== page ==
Barium (Ba) cycling has been a focus of chemical oceanography and palaeoclimate studies for over twenty years, and can provide uniquely an insight into both organic and inorganic carbon storage. Ba export to the seafloor, measured in the form of “biogenic barium”, has been used as a chemical archive for the export of carbon to the seafloor. Evidence indicates the incorporation of Ba into the calcite shells of single-celled foraminifera (denoted by Ba/Ca) relates to ambient Ba concentrations and, in the deep sea, dissolved inorganic carbon and alkalinity, and so ocean circulation. However, there are many open questions surrounding the cycling of Ba in seawater, and its application as a paleoproxy. What are the major inputs and outputs of Ba in the oceans, and how do processes such as glacial and riverine inputs, deep-water upwelling and particle scavenging influence Ba distribution? How does Ba cycling in seawater relate to biological productivity? What determines how foraminifera record Ba/Ca? How do sedimentary processes influence Ba/Ca? In addressing these questions, it will be possible to interpret Babio and foraminiferal Ba/Ca records more robustly in terms of past ocean chemistry and carbon cycling. We also extended our project by measuring the isotopic composition of the barium in some of our samples. Barium stable isotope analysis provides a new approach for investigating Ba cycling in seawater, and an additional new tool for probing the marine barium cycle.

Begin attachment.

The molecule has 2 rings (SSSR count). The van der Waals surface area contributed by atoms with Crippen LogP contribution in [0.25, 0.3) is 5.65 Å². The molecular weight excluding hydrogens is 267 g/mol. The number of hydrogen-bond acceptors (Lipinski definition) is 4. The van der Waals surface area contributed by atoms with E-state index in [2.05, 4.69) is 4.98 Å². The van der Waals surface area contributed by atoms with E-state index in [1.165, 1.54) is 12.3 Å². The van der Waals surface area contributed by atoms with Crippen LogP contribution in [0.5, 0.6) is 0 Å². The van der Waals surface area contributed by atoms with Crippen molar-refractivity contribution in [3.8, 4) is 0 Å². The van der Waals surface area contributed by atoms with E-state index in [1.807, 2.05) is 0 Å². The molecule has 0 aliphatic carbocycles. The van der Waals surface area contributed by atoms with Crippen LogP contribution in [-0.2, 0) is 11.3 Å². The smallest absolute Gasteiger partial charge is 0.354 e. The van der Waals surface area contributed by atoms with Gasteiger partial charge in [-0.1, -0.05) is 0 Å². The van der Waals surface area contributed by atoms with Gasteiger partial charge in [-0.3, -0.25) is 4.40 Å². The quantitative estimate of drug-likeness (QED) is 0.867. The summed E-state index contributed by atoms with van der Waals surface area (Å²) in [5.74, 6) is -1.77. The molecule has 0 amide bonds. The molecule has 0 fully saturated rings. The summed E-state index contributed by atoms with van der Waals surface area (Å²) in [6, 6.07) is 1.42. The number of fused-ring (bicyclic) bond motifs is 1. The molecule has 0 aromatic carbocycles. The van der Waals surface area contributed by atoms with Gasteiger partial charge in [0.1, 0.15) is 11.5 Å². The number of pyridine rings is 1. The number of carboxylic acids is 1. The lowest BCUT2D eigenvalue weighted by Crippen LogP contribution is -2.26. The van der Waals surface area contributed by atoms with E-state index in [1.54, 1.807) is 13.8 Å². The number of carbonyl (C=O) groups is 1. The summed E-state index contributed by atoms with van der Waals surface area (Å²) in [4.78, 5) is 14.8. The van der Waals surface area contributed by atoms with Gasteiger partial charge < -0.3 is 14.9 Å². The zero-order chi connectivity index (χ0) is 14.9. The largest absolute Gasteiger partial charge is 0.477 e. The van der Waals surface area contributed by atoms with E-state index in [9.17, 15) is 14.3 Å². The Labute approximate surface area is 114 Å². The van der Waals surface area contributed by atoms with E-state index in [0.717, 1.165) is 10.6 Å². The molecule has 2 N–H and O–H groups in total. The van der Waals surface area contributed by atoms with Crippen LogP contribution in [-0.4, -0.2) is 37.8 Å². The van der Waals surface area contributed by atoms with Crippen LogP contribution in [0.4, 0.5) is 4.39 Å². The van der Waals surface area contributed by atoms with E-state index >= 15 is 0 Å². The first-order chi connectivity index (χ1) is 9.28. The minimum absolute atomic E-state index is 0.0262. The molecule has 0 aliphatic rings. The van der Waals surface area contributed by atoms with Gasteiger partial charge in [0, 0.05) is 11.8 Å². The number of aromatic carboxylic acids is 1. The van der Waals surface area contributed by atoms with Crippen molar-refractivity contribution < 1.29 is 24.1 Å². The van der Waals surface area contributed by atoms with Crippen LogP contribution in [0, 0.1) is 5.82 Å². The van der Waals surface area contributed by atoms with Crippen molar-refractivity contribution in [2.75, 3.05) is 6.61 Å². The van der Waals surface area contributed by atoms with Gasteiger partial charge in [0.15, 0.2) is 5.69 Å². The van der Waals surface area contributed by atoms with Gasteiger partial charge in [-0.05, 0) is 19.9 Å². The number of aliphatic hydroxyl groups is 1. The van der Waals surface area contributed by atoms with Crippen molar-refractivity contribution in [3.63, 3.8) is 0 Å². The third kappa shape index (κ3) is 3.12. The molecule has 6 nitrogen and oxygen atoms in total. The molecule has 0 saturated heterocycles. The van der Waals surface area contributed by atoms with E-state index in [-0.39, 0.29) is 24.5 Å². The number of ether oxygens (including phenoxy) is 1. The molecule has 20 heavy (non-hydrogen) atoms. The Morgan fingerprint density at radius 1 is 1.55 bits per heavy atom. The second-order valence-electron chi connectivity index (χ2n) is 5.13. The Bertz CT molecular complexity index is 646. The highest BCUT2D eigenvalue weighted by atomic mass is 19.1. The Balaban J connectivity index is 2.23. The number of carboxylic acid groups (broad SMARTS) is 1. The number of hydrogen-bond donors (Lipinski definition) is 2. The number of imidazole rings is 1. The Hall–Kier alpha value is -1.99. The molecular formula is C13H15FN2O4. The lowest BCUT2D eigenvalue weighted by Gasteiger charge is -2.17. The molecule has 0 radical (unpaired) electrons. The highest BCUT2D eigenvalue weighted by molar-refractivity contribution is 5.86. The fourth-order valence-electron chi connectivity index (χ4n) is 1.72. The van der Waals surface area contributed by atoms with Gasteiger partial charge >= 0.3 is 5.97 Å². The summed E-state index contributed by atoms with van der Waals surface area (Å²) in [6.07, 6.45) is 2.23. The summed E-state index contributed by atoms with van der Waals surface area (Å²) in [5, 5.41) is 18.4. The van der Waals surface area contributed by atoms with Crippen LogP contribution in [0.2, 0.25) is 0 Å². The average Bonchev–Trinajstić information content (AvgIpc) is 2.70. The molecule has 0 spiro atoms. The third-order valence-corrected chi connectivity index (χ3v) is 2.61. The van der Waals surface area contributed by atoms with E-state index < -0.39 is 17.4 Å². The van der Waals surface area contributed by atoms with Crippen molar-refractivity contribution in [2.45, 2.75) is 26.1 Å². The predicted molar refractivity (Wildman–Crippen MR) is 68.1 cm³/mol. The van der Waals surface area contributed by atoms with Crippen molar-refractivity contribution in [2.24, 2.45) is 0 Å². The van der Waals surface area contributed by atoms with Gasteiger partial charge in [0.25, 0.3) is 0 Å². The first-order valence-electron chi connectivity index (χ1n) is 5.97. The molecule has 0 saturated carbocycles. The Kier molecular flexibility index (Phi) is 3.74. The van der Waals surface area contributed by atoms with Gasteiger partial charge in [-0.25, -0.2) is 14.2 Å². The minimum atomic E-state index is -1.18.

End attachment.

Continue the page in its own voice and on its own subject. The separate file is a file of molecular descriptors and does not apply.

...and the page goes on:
I have formed a small research group dedicated to project BARIUM, comprising two PhD students, Stephane Bates and Kimberley Pyle. Stephanie worked on aspects of the project relating to Ba/Ca in foraminifera, and on barium isotopes in seawater and foraminifera; Kimberley worked on investigating dissolved barium in seawater and sea-ice from Southern Ocean and WAP. They have also both been on field expeditions to collect samples, and have acquired other samples from existing collections.